• Reaffirm their condemnation of terrorism in all its forms and manifestations and their determination to combat this menace.
  • Shall promote and protect all human rights and fundamental freedoms.

A brief history of the Kashmir conflict

  • The Kashmir issue has caused tension and conflict in the Indian subcontinent since 1947, when independence from Britain created India and Pakistan as two sovereign states.
  • Jammu and Kashmir – the full name of the princely Himalayan state, then ruled by Maharaja Hari Singh – acceded to India in 1947, seeking military support after tribal raids from Pakistan into the state’s territory.
  • In theory, these princely states had the option of deciding which country to join, or of remaining independent. In practice, the restive population of each province proved decisive.
  • The people had been fighting for freedom from British rule, and with their struggle about to bear fruit they were not willing to let the princes fill the vacuum.
  • Because of its location, Kashmir could choose to join either India or Pakistan. Maharaja Hari Singh, the ruler of Kashmir, was Hindu while most of his subjects were Muslim. Unable to decide which nation Kashmir should join, Hari Singh chose to remain neutral.
  • But his hopes of remaining independent were dashed in October 1947, as Pakistan sent in Muslim tribesmen who were knocking at the gates of the capital Srinagar.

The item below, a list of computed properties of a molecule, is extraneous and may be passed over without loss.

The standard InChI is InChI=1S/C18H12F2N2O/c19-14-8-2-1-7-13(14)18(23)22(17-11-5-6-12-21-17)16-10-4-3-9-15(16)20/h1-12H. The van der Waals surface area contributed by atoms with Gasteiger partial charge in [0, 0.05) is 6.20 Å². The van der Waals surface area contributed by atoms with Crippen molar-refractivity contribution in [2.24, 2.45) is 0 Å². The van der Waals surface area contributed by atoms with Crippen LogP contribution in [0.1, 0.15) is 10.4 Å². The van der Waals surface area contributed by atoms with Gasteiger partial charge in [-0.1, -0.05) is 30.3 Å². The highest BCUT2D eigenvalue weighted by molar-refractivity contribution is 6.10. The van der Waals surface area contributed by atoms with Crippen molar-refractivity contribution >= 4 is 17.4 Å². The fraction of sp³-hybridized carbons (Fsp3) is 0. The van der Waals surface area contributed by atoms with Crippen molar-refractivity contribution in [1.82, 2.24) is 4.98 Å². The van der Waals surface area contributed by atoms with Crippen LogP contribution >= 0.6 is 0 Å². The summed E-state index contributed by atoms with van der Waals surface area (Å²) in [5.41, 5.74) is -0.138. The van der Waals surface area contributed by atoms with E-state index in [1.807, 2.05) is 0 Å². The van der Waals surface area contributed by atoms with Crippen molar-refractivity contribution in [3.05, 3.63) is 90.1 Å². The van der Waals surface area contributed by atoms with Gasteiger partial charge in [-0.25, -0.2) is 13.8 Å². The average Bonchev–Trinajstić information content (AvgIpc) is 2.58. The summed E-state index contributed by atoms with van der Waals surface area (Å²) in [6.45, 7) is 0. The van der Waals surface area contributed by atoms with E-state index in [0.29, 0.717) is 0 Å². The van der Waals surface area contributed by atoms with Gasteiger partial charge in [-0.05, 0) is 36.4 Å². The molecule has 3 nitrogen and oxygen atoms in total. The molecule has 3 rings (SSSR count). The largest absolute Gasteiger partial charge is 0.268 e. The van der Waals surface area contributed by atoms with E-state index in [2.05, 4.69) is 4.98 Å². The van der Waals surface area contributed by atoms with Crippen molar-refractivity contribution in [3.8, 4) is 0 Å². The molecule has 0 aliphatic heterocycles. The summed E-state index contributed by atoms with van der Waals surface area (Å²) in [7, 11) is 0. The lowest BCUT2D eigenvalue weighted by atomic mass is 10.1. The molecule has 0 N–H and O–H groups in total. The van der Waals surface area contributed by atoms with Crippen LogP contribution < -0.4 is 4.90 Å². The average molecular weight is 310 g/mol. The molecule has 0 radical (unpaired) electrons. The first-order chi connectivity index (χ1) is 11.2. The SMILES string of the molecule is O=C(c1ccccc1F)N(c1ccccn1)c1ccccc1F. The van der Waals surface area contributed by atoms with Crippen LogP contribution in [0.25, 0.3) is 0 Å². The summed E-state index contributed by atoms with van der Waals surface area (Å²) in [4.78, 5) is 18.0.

• Hari Singh appealed to the Indian government for military assistance and fled to India. He signed the Instrument of Accession, ceding Kashmir to India on October 26.
  • The two countries have fought three wars over the region since.
  • The ceasefire was intended to be temporary but the Line of Control remains the de facto border between the two countries.
  • In 1957, Kashmir was formally incorporated into the Indian Union. It was granted a special status under Article 370 of India's constitution, which ensures, among other things, that non-Kashmiri Indians cannot buy property there.

Ending the conflict

  • Tensions in Kashmir may have subsided, but the root causes of the violence there have not.
  • In my assessment, the Kashmir dispute cannot be resolved bilaterally by India and Pakistan alone even if the two countries were willing to work together to resolve their differences.
  • This is because the conflict has many sides: India, Pakistan, the five regions of Kashmir and numerous political organizations.
  • Establishing peace in the region would require both India and Pakistan to reconcile the multiple and sometimes conflicting aspirations of the diverse peoples of this region.
  • Only when local aspirations are recognized, addressed and debated alongside India and Pakistan’s nationalist and strategic goals will a durable solution emerge to one of the world’s longest-running conflicts.

Learning Aid

Practice Question:

Recently, USA has violated diplomatic protocols by trying to intervene in the Kashmir issue. Explain in the context of Simla Agreement and Lahore Declaration?